Another important difference is that if your trust assumptions are broken, how much damage will the system be? On the blockchain, the two most common types of failures are liveness failures and safety failures. Active failure means that you are temporarily unable to perform operations (for example, withdrawing coins, packaging transactions into blocks, reading data on the chain). A security failure is a situation that the system wants to prevent (for example, an invalid block is added to the blockchain).

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The following lists some trust models adopted by the blockchain layer 2 protocol. I use “small N” to refer to the set of participants in the layer 2 system itself, and “big N” to refer to the participants at the bottom of the blockchain. My assumption is that the community of layer 2 is always smaller than the underlying blockchain. In addition, the term “active failure” I use specifically refers to the situation where the token cannot be raised for a long time. Unable to use the system but able to withdraw funds almost instantaneously is not counted as an active failure.

“Channels” (including state channels, lightning network, etc.): Use the “1 of 1” trust model to ensure activity (your counterparty can temporarily freeze your funds, but you can spread the funds across multiple channels To reduce the risk), use the “N/2 of big N” model to ensure security (it is possible to lose funds in 51% attacks).

Plasma (centralized operator): Use the “1 of 1” trust model to ensure liveness (the operator can temporarily freeze your funds), and the “N/2 of big N” model to ensure security (it is possible to attack at 51%) Lost funds in China).

Plasma (semi-decentralized operator, such as DPOS): Use the “N/2 of small N” trust model to ensure liveness, and the “N/2 of big N” model to ensure security.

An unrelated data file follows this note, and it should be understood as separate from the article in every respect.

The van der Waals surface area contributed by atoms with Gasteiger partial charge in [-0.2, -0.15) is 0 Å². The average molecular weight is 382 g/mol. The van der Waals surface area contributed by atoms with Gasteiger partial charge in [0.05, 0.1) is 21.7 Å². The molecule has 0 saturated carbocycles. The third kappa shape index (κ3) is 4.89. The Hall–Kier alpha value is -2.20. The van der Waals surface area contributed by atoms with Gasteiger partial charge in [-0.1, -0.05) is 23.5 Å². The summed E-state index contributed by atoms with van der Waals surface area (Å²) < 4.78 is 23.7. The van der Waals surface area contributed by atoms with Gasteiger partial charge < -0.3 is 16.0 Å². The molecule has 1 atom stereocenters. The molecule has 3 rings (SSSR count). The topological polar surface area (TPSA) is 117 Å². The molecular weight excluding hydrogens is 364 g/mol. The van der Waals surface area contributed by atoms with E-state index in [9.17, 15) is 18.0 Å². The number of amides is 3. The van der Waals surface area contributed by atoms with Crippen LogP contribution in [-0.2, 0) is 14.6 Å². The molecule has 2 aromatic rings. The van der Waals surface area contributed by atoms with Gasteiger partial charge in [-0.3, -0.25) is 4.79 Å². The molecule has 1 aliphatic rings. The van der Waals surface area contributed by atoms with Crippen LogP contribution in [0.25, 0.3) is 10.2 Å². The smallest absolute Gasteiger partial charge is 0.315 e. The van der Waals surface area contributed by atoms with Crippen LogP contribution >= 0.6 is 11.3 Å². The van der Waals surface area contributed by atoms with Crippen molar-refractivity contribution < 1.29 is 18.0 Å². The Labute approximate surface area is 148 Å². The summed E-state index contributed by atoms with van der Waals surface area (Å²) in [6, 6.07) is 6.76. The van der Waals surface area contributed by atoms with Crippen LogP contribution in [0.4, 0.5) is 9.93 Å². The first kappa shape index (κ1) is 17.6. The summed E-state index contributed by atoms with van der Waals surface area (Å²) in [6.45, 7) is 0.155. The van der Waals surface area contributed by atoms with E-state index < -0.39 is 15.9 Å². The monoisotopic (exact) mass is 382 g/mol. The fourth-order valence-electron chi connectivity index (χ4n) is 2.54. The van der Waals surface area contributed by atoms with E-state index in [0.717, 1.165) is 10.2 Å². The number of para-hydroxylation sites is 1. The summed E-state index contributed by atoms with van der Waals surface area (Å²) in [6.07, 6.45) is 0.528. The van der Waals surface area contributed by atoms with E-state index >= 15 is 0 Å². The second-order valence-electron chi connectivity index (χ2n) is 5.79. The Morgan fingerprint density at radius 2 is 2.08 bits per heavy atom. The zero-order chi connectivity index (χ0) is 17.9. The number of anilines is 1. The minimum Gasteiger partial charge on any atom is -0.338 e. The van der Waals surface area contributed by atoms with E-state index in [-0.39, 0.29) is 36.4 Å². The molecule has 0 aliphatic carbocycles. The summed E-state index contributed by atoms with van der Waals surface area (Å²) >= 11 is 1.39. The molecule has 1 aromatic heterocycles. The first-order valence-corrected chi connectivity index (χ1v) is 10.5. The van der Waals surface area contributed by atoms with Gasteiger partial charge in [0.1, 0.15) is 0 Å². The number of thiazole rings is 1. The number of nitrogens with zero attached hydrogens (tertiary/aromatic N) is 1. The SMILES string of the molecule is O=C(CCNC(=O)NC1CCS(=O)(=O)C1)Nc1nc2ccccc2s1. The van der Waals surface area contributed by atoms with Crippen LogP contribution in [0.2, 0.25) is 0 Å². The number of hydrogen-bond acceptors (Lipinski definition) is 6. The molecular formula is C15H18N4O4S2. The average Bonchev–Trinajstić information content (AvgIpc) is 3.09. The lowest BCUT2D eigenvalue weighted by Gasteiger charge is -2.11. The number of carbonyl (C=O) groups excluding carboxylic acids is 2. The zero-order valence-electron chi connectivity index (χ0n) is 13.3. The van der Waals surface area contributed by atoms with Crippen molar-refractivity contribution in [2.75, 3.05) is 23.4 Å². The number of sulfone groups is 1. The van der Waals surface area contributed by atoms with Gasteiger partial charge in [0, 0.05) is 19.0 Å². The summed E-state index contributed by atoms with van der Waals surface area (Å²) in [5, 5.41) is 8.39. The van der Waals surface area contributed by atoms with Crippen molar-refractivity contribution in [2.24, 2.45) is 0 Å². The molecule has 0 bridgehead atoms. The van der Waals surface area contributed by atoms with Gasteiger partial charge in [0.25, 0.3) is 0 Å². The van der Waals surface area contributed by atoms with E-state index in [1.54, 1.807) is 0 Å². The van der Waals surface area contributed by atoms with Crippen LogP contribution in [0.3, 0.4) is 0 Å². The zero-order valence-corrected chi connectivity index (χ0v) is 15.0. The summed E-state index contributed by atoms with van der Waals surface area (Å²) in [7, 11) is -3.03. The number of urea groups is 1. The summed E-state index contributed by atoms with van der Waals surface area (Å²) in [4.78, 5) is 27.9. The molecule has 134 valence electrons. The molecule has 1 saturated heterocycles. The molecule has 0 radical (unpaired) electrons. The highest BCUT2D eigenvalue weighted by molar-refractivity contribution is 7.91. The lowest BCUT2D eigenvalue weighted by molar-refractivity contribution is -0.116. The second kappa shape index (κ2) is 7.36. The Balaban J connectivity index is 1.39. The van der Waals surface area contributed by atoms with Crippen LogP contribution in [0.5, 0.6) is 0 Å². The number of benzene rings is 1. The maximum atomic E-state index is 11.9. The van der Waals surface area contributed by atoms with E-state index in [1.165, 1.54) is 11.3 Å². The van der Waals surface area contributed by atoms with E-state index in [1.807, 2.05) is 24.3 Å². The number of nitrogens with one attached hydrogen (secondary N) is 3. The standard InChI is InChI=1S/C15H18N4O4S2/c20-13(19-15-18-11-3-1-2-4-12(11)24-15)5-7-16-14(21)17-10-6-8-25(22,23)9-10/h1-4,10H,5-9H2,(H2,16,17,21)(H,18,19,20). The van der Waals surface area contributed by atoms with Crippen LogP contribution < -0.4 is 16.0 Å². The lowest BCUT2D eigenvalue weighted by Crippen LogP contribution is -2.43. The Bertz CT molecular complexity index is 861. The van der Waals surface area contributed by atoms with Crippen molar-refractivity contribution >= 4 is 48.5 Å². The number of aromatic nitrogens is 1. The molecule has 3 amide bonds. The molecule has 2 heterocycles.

Optimistic rollup: Use the “1 of 1” or “N/2 of small N” trust model to ensure liveness (depending on the type of operator), and the “N/2 of big N” model to ensure security.

ZK rollup: Use the “1 of small N” trust model to ensure liveness (if the operator fails to package your transaction, you can withdraw money, if the operator does not immediately package your withdrawal transaction, you cannot package more transaction packages, You can withdraw money by yourself with the help of any full node in the rollup system); there is no risk of security failure.

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ZK rollup (enhanced light withdrawal): There is no risk of active failure and safety failure.

Finally, there is the issue of “motivation”. To motivate participants to follow expectations, do the participants you trust need to be very altruistic, slightly altruistic, or rational enough? By default, “fraud proofs” require participants to be slightly altruistic, but their degree depends on the complexity of the calculation (see “Verifier Dilemma” for details), and there are many ways to improve the process to make it more reason.

If we add a mechanism to pay for services, then the behavior of helping others withdraw money from ZK rollup is rational, so there is almost no need to worry about not being able to withdraw from rollup. At the same time, if the community agrees not to accept the blockchain under 51% attacks (rolling back a long transaction history or reviewing blocks for too long), then the risks faced by other systems can be mitigated.

Conclusion: If someone says that a certain system “relies on trust mechanisms,” then we can get to the bottom! Do they mean the “1 of 1” model, the “1 of N” model, or the “N/2 of N” model? Does the system require participants to be altruistic or rational? If it is altruism, how much does it cost to participate? If the assumption is violated, how long do I have to wait to get my funds back? a couple of hours? How many days? Or is it frozen forever? After understanding these questions, we may have very different answers on whether to adopt the system.

Author/ Translator: Jamie Kim
Bio: Jamie Kim is a technology journalist. Raised in Hong Kong and always vocal at heart. She aims to share her expertise with the readers at blockreview.net. Kim is a Bitcoin maximalist who believes with unwavering conviction that Bitcoin is the only cryptocurrency – in fact, currency – worth caring about.